“I was so happy,” Hernández said. “The Lab was kind enough to put me on leave without pay and said, ‘when you’re done playing, come on back and do some real work.’ ”
Hernández took a pay cut from his job as a group leader in the Chemistry & Materials Science Group at LLNL to join NASA at the Johnson Space Center in Houston as an astronaut candidate. It would take two more years of basic training, flight school and practicing spacewalks in pools, followed by another 18 months of flight preparation. Finally, at close to midnight on Aug. 29, 2009, Hernández realized his lifelong ambition, launching off aboard the space shuttle Discovery for a two-week mission to the International Space Station (ISS) as the mission’s flight engineer.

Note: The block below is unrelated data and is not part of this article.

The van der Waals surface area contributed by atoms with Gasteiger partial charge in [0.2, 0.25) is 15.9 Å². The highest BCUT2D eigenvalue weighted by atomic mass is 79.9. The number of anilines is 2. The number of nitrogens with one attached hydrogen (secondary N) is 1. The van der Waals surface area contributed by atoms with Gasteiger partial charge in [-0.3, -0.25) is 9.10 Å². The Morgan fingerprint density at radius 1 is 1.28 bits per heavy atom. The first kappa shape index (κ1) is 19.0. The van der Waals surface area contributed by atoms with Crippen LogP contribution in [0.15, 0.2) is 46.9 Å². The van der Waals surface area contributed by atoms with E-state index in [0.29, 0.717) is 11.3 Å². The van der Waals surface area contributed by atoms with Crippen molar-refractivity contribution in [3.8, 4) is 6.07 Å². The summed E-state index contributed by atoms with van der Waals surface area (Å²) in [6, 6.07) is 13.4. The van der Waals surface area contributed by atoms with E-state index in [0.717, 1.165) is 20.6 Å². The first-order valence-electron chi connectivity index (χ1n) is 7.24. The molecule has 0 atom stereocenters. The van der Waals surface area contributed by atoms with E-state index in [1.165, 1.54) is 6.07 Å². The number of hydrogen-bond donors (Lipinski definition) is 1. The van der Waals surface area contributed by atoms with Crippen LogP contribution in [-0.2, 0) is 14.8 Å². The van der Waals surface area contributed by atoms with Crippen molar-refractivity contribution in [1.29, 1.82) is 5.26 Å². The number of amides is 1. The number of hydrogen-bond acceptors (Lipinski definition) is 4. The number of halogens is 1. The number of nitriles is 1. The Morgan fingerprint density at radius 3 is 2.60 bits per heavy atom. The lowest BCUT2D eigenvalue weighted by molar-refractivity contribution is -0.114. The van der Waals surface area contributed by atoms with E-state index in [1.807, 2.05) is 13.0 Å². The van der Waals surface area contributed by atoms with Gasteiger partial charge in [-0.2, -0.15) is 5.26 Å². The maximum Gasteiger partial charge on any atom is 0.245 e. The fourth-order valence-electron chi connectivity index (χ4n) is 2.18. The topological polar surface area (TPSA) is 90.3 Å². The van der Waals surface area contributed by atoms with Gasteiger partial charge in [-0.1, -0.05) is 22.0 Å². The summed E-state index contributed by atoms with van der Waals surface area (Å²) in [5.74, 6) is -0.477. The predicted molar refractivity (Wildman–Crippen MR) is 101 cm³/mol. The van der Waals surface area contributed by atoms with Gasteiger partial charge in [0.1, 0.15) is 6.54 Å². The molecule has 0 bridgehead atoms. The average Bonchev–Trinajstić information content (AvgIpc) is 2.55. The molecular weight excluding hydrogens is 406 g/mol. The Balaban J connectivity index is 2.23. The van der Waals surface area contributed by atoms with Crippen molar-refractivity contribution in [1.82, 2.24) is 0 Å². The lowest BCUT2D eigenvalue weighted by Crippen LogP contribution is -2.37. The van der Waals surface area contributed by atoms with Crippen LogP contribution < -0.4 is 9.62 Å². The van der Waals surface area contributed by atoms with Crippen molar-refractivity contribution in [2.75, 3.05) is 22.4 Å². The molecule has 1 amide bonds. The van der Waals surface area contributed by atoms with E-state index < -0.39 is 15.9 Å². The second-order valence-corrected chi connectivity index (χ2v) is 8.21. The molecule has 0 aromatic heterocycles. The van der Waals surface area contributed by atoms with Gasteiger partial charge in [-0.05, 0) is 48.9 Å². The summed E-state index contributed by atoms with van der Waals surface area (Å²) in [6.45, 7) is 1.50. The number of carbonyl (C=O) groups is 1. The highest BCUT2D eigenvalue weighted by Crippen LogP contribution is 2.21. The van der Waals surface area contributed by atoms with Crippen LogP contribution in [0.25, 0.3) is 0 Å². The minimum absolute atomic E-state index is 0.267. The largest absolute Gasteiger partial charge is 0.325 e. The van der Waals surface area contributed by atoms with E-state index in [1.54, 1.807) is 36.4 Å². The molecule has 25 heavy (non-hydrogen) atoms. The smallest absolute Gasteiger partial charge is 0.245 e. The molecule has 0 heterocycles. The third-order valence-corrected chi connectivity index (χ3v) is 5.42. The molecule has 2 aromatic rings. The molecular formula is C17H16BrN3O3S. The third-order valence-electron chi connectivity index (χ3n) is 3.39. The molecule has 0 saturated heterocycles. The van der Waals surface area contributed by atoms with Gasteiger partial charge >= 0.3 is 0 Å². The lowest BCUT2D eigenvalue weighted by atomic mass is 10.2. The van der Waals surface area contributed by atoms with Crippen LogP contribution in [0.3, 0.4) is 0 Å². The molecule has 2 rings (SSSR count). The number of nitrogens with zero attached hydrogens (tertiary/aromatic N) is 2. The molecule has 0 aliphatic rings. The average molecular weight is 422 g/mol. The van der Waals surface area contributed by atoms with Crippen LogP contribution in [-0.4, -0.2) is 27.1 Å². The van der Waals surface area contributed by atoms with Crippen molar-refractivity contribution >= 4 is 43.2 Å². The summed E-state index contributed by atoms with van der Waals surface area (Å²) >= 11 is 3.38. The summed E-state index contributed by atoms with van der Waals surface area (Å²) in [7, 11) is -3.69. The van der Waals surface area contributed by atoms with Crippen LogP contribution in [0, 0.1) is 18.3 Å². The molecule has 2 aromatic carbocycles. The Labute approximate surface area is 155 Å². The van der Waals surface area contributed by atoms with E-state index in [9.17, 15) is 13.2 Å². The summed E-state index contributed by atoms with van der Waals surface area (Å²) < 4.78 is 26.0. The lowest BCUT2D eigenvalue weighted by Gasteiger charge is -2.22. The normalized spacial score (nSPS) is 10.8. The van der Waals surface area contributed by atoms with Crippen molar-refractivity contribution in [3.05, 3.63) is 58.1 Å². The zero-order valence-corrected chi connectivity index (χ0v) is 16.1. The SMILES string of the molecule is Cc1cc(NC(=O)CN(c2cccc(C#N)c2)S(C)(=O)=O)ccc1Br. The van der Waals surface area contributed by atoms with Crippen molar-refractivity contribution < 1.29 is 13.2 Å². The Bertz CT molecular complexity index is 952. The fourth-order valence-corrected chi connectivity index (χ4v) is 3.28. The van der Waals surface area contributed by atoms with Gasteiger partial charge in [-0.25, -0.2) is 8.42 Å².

“Once the two solid rocket boosters light up, you know you’re going somewhere because you can’t turn them off,” Hernández joked.
During the mission, Hernández played a vital role in docking and undocking the shuttle from the ISS, installing scientific experiments, delivering supplies to the space station and helping his fellow astronauts prepare for spacewalks. The highlight, he said, was seeing Earth from space, a perspective few people have ever seen.
“We were flying over North America and what I saw really surprised me,” Hernández recalled. “I expected to be able to distinguish the countries, but I couldn’t make out where Canada ended and the U.S. began, or where the U.S. ended and Mexico began. I had this ‘a-ha’ moment where I realized we really are just one, that borders are just human-made concepts designed to separate us. I wish our world leaders could have this same a-ha moment, and I’ll assure you if they did, our world would be a much better place than it is now.”